Vilas County hemlock forest offers example of passive forest managementSubmitted: 06/16/2015
Ben Meyer
Ben Meyer
Managing Editor / Senior Reporter

Vilas County hemlock forest offers example of passive forest management
STAR LAKE - The Northern Highland American Legion State Forest covers more than 230,000 acres in northern Wisconsin. More than 70 percent of it is actively managed. That means it's eligible for some types of logging.

But about 10 percent of the forest has almost no management at all. Nature is allowed to run its course in those places. The Plum Lake Hemlock Forest in Vilas County is one of those places.

"This stand in particular originates from the early 1800s, probably from fire," said DNR Conservation Biologist Carly Lapin on a field trip last week. "It went through succession from aspen to pine and now to hemlock. We also see maple trees here, and yellow birch."

The field trip was organized by Science on Tap in Minocqua. Participants explored the hemlock forest, a designated State Natural Area. It was part of a larger tour of many forest management types in the Northwoods.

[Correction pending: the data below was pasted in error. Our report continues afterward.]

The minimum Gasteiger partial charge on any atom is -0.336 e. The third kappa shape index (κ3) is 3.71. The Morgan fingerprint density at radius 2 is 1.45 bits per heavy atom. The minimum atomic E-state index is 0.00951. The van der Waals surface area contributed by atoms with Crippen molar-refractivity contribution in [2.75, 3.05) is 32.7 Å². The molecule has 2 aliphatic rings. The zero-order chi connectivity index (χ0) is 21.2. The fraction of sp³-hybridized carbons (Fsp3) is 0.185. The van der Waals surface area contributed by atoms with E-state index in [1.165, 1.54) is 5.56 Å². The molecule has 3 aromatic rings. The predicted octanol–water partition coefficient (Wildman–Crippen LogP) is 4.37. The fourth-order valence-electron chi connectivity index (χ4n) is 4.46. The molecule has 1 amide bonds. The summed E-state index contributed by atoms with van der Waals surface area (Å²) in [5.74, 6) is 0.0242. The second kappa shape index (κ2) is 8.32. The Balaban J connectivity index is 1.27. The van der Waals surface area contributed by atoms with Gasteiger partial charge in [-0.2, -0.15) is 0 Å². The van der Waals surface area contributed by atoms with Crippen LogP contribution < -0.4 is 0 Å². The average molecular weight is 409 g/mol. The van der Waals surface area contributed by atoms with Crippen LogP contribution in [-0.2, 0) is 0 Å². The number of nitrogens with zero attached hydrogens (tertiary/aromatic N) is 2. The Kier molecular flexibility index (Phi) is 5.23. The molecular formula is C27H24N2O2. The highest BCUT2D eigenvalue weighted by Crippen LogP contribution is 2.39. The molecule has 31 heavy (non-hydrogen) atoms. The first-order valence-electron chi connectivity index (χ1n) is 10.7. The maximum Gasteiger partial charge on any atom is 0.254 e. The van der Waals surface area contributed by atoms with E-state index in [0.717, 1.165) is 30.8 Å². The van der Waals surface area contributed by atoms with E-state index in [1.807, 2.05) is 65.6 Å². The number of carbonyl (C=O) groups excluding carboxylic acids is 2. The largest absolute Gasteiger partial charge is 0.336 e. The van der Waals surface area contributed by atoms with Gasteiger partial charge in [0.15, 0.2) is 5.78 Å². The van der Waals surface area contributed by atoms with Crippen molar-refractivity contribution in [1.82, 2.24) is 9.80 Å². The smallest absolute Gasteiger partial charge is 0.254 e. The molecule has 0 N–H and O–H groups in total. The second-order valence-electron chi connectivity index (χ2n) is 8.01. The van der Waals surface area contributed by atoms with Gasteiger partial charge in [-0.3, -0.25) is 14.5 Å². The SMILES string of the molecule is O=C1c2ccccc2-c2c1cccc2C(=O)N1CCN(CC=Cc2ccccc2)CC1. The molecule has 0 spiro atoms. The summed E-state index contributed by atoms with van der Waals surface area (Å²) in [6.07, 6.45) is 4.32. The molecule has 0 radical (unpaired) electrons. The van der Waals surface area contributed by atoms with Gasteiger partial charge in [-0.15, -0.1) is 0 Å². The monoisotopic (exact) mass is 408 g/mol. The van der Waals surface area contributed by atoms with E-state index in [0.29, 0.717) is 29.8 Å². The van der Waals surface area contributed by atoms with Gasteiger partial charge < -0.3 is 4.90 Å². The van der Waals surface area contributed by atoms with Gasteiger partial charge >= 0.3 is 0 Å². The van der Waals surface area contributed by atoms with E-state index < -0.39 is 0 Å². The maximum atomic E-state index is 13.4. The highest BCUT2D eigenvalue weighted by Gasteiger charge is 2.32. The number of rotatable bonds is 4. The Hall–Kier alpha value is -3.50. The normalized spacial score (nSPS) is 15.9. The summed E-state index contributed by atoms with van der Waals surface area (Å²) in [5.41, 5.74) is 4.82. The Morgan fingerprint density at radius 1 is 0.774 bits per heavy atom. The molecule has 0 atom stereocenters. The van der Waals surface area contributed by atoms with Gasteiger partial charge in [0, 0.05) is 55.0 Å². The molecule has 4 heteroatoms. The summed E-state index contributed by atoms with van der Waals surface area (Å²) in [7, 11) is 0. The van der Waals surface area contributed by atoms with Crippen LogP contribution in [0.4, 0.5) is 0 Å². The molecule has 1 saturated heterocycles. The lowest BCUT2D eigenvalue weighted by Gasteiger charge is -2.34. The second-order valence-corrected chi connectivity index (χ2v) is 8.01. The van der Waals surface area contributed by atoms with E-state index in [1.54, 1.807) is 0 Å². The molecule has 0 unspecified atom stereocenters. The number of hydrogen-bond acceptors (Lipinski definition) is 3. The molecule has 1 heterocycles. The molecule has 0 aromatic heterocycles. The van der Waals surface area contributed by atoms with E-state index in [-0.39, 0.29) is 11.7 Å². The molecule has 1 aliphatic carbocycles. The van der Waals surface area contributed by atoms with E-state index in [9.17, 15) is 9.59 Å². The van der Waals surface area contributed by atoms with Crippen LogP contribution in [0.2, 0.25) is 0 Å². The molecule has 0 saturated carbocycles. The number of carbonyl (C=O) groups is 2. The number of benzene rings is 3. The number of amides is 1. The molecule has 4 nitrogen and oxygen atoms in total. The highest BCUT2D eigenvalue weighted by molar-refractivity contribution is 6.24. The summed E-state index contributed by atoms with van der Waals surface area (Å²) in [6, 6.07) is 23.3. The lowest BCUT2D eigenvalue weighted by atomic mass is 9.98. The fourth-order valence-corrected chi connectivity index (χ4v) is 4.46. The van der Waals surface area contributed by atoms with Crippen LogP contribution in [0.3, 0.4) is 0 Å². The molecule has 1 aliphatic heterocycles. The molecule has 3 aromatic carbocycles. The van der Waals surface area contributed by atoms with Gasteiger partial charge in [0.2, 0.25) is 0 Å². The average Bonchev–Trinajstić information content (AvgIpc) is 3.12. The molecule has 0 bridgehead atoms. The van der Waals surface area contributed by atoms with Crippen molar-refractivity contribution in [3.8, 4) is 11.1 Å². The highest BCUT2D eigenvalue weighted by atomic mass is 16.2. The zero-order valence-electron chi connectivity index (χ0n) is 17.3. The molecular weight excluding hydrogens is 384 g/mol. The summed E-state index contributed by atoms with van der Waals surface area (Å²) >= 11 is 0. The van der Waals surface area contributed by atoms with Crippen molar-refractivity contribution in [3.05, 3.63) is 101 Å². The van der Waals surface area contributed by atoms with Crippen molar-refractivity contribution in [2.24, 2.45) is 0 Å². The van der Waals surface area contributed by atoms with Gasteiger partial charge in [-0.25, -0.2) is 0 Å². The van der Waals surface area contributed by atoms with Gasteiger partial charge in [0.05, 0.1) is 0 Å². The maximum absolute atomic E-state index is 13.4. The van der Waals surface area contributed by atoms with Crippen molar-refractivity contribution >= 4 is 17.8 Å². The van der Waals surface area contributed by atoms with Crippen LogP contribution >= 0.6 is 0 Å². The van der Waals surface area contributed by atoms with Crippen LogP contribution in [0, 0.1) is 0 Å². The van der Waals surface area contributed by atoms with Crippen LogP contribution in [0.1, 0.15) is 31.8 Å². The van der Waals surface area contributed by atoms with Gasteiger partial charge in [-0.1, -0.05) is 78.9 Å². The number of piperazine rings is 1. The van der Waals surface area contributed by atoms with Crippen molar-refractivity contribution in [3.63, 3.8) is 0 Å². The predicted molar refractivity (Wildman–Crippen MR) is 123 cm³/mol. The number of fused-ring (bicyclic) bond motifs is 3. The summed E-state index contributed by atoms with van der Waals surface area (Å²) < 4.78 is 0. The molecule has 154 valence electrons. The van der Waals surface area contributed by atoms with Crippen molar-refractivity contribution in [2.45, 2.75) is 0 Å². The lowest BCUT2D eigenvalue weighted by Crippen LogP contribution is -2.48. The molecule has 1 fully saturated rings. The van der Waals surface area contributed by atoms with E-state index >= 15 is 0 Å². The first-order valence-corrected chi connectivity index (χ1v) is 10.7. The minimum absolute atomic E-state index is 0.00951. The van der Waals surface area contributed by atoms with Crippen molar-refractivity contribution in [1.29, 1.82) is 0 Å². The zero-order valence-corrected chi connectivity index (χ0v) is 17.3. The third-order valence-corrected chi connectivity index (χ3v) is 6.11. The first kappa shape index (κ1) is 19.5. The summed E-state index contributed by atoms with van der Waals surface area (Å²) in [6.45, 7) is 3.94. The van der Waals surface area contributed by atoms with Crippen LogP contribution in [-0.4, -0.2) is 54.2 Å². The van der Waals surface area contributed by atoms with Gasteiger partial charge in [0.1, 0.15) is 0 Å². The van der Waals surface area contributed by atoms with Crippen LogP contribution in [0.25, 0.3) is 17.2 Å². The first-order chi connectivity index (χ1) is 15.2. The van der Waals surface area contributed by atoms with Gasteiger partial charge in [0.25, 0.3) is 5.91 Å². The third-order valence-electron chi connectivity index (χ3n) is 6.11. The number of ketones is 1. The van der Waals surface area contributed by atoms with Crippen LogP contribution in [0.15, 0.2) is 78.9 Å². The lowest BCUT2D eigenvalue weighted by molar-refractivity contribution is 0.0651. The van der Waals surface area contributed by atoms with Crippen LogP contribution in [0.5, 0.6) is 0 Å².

Passively managed forests like Plum Lake Hemlocks provide certain types of habitat for animals and plants.

"There's lots of coarse, woody debris, or trees that are down on the ground," Lapin said. "Those are important microhabitats for lots of species, especially salamanders and hemlock, for hemlock regeneration."

This story is part of a series of stories on the Science on Tap field trip. Each explores a different type of forest management in northern Wisconsin.

To learn more about Plum Lake Hemlock Forest State Natural Area, click the link below.

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Plum Lake Hemlock Forest State Natural Area

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